Download Article Download Article

😳😊😌 If you like how your tanned skin looks or you just love to lounge outside on a beautiful day, considering your skin’s safety is super important. Learning how to tan quickly can limit your time in the sun and reduce your exposure to harmful UV rays. Keep reading to answer your questions about tanning and how long you need to spend in the sun.

Question 1 of 8:
Is 30 minutes in the sun long enough to tan?

  1. 1
    Yes, if you have fair to light skin. If you have light skin or very light skin, 10 to 30 minutes in the sun is a perfect amount of time for a tan. Much longer than that, and you could start to develop a sunburn.[1]
  2. 2
    No, not if you have light brown to dark brown skin. If your skin is olive-colored to dark brown, you’re probably going to need 40 to 60 minutes in the sun to start tanning. After that, you may develop a sunburn.[2]
    • If you have dark brown or black skin, you may not notice a change in your skin color after tanning. However, you can still develop a sunburn after 40 to 60 minutes.
  3. Advertisement

Question 5 of 8:
How safe is it to tan?

  1. Tanning in short bursts is generally okay, but there is no "healthy" way to tan. Dermatologists warn that tanning in any form will cause injury to your skin, even if it’s just a small tan. Every time you get a tan, you are hurting your skin a little bit—that’s why it’s so important to wear SPF and avoid sun exposure when you can.[6]
    • If you tan often and for long periods of time, you could experience leathery skin, wrinkled skin, or dark spots. Tanning too much also increases your risk of skin cancer.[7]
  2. Advertisement

Question 6 of 8:
What is the safest way to tan?

  1. 1
    Use a broad-spectrum SPF 15 to 30 sunscreen. Broad-spectrum sunscreen protects against both UVA rays and UVB rays, which is important when you’re in the sun. Be sure to reapply your sunscreen every 2 to 3 hours, or more often if you’ve been swimming.[8][9]
    • There are 2 types of sunscreen: physical blocking and chemical. Physical blocking sunscreens have zinc and titanium, and start protecting your skin right away. Chemical sunscreen takes 20 minutes to soak into your skin, and doesn't provide instant protection.[10]
  2. 2
    Stay out of the sun when it’s most intense. For most of the United States, this is between 10 am and 3 pm. During this time, it’s really easy to get a sunburn, and you might not even feel it happening until it’s too late.[11]
  3. 3
    Try a self-tanning lotion for a sunless tan. If you love the look of tanned skin but you want to skip the harmful UV rays, self-tanning lotion is the way to go. These lotions temporarily stain your skin, making it look like you’ve been tanning for a while. Keep in mind that self-tanning lotion doesn’t protect against the sun, so you’ll still need to wear sunscreen when you go out.[12]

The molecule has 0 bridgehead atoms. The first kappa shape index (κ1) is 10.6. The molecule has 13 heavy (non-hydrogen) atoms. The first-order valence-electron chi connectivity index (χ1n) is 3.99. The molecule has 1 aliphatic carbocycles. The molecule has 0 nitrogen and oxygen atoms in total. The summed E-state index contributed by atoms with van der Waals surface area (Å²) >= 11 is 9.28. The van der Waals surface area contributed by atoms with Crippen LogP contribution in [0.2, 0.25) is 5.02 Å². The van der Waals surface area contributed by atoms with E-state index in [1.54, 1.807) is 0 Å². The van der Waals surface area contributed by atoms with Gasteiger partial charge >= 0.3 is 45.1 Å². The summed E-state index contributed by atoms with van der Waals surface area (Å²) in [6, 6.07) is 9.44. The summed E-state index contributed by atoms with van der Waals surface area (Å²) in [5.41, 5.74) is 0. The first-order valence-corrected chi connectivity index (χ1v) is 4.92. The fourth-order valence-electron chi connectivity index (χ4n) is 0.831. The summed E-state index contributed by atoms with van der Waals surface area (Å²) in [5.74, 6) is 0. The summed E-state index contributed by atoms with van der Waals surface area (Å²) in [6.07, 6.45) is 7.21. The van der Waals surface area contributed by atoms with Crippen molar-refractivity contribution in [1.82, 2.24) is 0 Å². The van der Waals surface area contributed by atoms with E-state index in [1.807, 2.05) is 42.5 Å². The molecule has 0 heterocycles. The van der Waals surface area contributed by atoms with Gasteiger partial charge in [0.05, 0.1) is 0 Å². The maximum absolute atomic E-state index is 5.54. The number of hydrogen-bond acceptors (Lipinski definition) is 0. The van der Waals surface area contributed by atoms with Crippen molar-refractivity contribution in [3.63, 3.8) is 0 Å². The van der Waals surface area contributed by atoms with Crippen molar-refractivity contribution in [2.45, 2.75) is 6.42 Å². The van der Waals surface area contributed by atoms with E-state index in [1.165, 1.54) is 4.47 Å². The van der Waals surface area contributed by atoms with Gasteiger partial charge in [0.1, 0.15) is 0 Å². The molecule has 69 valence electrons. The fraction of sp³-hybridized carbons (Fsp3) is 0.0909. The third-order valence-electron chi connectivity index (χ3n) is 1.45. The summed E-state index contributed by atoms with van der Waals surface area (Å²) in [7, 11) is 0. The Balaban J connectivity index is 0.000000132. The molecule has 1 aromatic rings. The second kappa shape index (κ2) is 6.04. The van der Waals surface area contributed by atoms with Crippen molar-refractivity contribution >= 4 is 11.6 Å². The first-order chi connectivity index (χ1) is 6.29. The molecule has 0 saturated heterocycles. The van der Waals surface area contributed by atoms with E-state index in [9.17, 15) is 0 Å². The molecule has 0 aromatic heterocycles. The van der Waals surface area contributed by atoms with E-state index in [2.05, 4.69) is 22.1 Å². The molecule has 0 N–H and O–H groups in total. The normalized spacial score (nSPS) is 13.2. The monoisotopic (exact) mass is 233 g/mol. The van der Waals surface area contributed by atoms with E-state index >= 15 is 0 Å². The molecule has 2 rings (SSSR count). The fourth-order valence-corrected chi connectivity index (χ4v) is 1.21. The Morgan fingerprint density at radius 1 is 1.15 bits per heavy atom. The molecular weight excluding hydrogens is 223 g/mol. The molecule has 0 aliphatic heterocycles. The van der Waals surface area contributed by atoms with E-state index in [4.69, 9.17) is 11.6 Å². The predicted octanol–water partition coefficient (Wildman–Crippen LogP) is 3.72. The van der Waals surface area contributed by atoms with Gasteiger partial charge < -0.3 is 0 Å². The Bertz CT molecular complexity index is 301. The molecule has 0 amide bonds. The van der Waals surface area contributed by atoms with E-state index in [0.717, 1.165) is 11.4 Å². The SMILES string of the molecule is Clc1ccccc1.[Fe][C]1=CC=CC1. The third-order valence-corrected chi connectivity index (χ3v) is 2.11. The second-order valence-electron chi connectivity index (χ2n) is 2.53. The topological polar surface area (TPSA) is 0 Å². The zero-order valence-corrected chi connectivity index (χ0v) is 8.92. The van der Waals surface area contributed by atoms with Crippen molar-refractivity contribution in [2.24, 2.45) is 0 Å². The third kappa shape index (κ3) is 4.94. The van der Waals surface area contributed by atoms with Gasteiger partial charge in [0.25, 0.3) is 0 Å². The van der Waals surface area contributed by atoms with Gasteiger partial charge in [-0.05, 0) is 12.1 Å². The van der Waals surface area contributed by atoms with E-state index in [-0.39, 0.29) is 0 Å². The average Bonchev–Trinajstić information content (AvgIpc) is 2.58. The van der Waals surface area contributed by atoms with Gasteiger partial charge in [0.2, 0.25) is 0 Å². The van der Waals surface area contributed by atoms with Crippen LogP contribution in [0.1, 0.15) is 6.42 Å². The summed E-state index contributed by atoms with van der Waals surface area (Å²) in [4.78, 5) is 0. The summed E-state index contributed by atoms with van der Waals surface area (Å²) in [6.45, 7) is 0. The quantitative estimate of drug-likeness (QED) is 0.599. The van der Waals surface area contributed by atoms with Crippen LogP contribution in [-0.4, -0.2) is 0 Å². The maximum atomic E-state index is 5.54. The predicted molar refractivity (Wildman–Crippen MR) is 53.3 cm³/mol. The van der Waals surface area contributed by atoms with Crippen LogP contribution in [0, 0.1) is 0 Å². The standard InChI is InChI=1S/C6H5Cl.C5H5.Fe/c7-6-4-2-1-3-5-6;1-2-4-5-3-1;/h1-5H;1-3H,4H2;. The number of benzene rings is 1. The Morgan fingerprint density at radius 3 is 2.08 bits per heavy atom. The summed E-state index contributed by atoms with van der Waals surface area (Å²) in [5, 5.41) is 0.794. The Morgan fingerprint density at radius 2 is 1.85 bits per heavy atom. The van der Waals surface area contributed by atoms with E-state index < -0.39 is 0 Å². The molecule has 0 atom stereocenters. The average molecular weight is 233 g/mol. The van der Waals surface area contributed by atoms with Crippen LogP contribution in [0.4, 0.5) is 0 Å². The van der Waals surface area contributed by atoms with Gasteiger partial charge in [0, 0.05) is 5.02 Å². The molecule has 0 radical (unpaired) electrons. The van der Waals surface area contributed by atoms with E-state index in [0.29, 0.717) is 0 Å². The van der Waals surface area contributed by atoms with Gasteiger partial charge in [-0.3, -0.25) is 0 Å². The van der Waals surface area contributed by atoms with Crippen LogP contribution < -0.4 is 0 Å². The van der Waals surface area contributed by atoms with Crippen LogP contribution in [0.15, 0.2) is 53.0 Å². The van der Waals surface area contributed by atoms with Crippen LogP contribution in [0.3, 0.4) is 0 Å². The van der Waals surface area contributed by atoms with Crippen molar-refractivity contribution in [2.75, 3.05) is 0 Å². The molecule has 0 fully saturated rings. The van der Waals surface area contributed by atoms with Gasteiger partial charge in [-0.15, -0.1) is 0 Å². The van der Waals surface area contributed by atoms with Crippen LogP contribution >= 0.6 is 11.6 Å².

4. Advertisement

Community Q&A

Ask a Question
200 characters left
Include your email address to get a message when this question is answered.
Submit
      Advertisement

      Warnings

      • Sun exposure puts you at a higher risk for skin cancer. If you notice any new moles or lesions on your skin, make an appointment with your doctor right away.[15]
      Advertisement

      About This Article

      Co-authored by:
      Board Certified Dermatologist
      This article was co-authored by Margareth Pierre-Louis, MD and by wikiHow staff writer, Hannah Madden. Dr. Margareth Pierre-Louis is a board certified Dermatologist and Dermatopathologist, Physician Entrepreneur, and the Founder of Twin Cities Dermatology Center and Equation Skin Care in Minneapolis, Minnesota. Twin Cities Dermatology Center is a comprehensive dermatology clinic treating patients of all ages through clinical dermatology, cosmetic dermatology, and telemedicine. Equation Skin Care was created to provide the best in evidence-based, natural skin care products. Dr. Pierre-Louis earned a BS in Biology and an MBA from Duke University, an MD from the University of North Carolina at Chapel Hill, completed a residency in dermatology at the University of Minnesota, and completed a dermatopathology fellowship at Washington University in St Louis. Dr. Pierre-Louis is board certified in dermatology, cutaneous surgery, and dermatopathology by the American Boards of Dermatology and Pathology. This article has been viewed 127,114 times.
      19 votes - 100%
      Co-authors: 10
      Updated: May 23, 2022
      Views: 127,114
      Categories: Tanning
      Thanks to all authors for creating a page that has been read 127,114 times.

      Did this article help you?

      Advertisement